ClinicAllStaff

Physical Therapy

Theresa Najjar, PT, MSPT, NCS

               Physical Therapy for Parkinson’s Disease: What to Expect

Welcome to Physical Therapy! Your doctor has referred you to physical therapy so that you can improve your mobility and quality of life. Here are some important things to know.  

                              Who are Physical Therapists?

Physical Therapists are licensed health care professionals who have received a degree from an accredited PT program and passed the state licensing examination. They have in-depth knowledge about the human body. They are trusted health care professionals with extensive clinical experience who perform examinations and treatments in order to improve your level of activity and community participation.  To learn more about Theresa Najjar, our physical therapist, click here.

                             What is the goal of treatment?

The goal of physical therapy is to improve or restore function and help people return to the activities they love doing to the best of their ability. Remember, there may be limitations to overall recovery, but each person has the opportunity to be the best they can be.

What do I wear to Physical Therapy?

Wearing comfortable clothing that can move freely will allow you to get the most out of your physical therapy session. Examples include sweat pants, yoga pants, and t-shirts. Comfortable and supportive footwear is a must. Examples include sneakers or tennis shoes. Please do not wear sandals or shoes with a heel (unless medically necessary).

How long will I be coming to Physical Therapy?

Physical Therapy is performed as an “episode of care” meaning you work with your physical therapist for a specific time frame and then continue to work on your own afterward via your home exercise program and community programs. Your physical therapist will work with you to set goals for treatment and a time frame to achieve those goals. Treatment frequency and duration is unique for every person and is adjusted based on your physical activity tolerance, level of mobility, willingness to participate, and your goals.

What should I expect when I attend Physical Therapy?

Expect to work! Remember, physical therapy is not something that is done to you. Instead, it is something you do. Keep in mind that your physical therapist will design your treatment program based on your initial examination and the goals that you establish together. You may receive instruction in exercise, stretching, body mechanics, and posture. Your physical therapist may also make recommendations on assistive devices and adaptive equipment. And, most importantly, expect a home exercise program!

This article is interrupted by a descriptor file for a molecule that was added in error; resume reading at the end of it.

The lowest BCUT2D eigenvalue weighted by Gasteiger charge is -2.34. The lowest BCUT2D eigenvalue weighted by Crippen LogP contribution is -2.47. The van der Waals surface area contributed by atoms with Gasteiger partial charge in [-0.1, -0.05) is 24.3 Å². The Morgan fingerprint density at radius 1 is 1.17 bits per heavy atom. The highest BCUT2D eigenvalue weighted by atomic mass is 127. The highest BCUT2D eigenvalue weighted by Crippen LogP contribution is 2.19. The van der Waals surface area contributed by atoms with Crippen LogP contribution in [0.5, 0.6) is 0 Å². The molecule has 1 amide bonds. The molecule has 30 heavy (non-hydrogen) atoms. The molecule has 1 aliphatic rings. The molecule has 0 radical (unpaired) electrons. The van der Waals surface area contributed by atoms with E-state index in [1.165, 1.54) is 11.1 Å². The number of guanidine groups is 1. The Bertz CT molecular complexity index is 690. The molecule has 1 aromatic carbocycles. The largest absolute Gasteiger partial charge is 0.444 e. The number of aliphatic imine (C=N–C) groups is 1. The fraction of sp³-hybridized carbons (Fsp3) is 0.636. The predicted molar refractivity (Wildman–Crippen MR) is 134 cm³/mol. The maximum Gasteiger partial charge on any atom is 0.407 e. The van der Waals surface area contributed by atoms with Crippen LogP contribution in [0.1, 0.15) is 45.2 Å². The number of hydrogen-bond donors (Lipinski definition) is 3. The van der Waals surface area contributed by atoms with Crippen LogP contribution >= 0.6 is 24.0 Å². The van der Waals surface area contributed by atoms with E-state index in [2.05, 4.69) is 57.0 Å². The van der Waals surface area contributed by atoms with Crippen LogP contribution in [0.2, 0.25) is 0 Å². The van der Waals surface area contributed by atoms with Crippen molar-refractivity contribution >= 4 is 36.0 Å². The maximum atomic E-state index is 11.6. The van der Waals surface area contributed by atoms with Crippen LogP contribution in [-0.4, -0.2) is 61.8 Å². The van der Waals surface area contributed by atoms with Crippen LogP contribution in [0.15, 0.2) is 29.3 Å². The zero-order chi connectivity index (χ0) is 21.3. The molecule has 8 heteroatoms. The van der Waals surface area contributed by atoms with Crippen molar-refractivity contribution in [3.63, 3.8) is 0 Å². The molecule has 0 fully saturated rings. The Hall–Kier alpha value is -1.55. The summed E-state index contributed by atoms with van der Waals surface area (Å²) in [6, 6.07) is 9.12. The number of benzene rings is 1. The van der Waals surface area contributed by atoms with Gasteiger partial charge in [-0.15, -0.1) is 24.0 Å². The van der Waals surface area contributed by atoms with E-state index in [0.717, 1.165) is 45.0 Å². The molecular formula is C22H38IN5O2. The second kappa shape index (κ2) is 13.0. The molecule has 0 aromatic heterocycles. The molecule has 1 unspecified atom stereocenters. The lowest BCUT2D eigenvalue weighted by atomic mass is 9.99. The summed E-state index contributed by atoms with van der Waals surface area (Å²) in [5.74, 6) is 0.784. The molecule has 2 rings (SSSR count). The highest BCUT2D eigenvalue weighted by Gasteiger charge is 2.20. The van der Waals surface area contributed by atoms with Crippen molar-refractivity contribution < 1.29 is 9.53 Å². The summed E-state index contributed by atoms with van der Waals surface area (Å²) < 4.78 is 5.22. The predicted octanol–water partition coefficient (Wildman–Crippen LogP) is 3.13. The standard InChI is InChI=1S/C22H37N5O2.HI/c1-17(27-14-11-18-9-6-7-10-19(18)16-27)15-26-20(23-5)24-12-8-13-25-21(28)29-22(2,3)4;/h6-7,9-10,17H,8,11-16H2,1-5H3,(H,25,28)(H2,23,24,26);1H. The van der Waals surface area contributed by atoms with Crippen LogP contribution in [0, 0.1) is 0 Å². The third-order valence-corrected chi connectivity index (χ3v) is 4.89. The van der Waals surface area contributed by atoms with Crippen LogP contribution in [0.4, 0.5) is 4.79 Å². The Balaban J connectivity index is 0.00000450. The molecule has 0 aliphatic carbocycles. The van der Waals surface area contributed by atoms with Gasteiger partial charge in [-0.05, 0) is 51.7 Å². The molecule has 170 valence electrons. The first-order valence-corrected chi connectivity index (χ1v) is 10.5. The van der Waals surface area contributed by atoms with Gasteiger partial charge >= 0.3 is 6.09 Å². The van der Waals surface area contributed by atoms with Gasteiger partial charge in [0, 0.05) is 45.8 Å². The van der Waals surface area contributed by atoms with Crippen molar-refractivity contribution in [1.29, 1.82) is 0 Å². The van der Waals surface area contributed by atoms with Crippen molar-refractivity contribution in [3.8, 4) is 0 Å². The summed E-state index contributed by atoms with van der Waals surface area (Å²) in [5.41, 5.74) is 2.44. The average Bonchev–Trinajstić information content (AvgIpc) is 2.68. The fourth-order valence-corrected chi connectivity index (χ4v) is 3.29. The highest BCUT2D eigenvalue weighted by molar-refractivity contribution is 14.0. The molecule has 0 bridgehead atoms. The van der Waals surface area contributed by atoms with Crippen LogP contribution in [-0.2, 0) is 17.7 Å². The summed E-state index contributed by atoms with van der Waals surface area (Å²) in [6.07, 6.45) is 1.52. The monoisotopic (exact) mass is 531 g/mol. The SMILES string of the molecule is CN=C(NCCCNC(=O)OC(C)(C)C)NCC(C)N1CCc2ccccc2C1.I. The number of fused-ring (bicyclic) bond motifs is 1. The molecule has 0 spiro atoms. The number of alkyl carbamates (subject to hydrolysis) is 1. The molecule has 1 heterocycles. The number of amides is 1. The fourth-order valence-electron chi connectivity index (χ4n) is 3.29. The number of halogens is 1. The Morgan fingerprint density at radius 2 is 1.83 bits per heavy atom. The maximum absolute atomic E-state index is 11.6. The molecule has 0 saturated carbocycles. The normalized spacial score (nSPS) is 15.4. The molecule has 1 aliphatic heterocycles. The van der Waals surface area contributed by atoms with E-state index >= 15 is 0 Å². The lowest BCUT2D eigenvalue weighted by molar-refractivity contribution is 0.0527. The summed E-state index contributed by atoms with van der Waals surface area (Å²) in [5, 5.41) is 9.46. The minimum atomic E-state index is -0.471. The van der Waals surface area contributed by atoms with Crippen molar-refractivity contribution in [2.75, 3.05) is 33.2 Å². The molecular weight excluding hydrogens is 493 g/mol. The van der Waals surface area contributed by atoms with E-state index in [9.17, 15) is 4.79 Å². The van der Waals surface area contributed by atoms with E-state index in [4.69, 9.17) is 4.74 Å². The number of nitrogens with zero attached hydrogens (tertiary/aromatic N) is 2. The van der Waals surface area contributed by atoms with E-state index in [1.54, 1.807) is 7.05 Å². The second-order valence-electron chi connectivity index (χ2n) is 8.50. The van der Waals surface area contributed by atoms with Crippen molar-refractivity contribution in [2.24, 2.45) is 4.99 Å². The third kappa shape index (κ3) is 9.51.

Why do I need a home exercise program?

  • In order to make changes in the brain, it takes thousands of repetitions of doing a task. It is very important that you practice tasks at home so that you are getting the repetition you need to improve. Remember, USE IT OR LOSE IT and REPETITION MATTERS.
  • To get better at a task, you have to practice it over and over. Remember, USE IT AND IMPROVE IT.
  • Practicing in a variety of settings adds meaningfulness to a task. If a task is meaningful, it is more likely to make brain changes.
  • Practicing in a setting that you live in makes the task specific to your needs, which helps lead to changes in the brain.
  • Sometimes people with PD have difficulty moving and therefore are not as active as they used to be. Doing exercises at home is important for you to improve your endurance, strength, and cardiovascular system.

Will I have to exercise?

Yes! Everyone should exercise, no matter their mobility level! You and your physical therapist will discuss community exercise recommendations and, if needed, exercise modifications. Your home exercise program is a good place to start, but it is also important to stay active throughout your day. Some ways to increase your activity level include:

  • Get out of bed and stay up all day. Only take a short nap when necessary.
  • Participate in household chores
  • Do some gardening
  • Go for a walk
  • Go to a gym or senior center and use the exercise equipment
  • Join an exercise class or an adaptive physical education class
  • Do an exercise video
  • Find a fun new activity or return to familiar activities that you enjoy

References:

  1. Kleim JA, Jones TA. Principles of experience-dependent neural plasticity: Implications for rehabilitation after brain damage. Journal of Speech, Language, and Hearing Research. 2008;51:S225-S239.
  2. Improve Mobility & Motion. Move Forward website. Available at http://www.moveforwardpt.com/WhyTherapy/Mobility.aspx. Accessed August 17,2012
  3. Preparing for Your Visit with a Physical Therapist. Move Forward website. Available at http://www.moveforwardpt.com/Resources/Prepare.aspx. Accessed on August 17, 2012.
  4. Hirsch MA, Farley BG. Exercise and neuroplasticity in persons living with Parkinson’s disease. Eru J Phys Rehabil Med. 2009;45(2):215-29.
  5. Schenkman M, Deutsch JE, Gill-Body KM. An integrated framework for decision making in neurologic physical therapist practice. Phys Ther. 2006;86(12):1681-702.
675 Almanor Avenue | Sunnyvale, CA 94085
408.734.2800 main | 408.734.8455 fax (Main) | 408.734.9208 fax (Clinic Secure)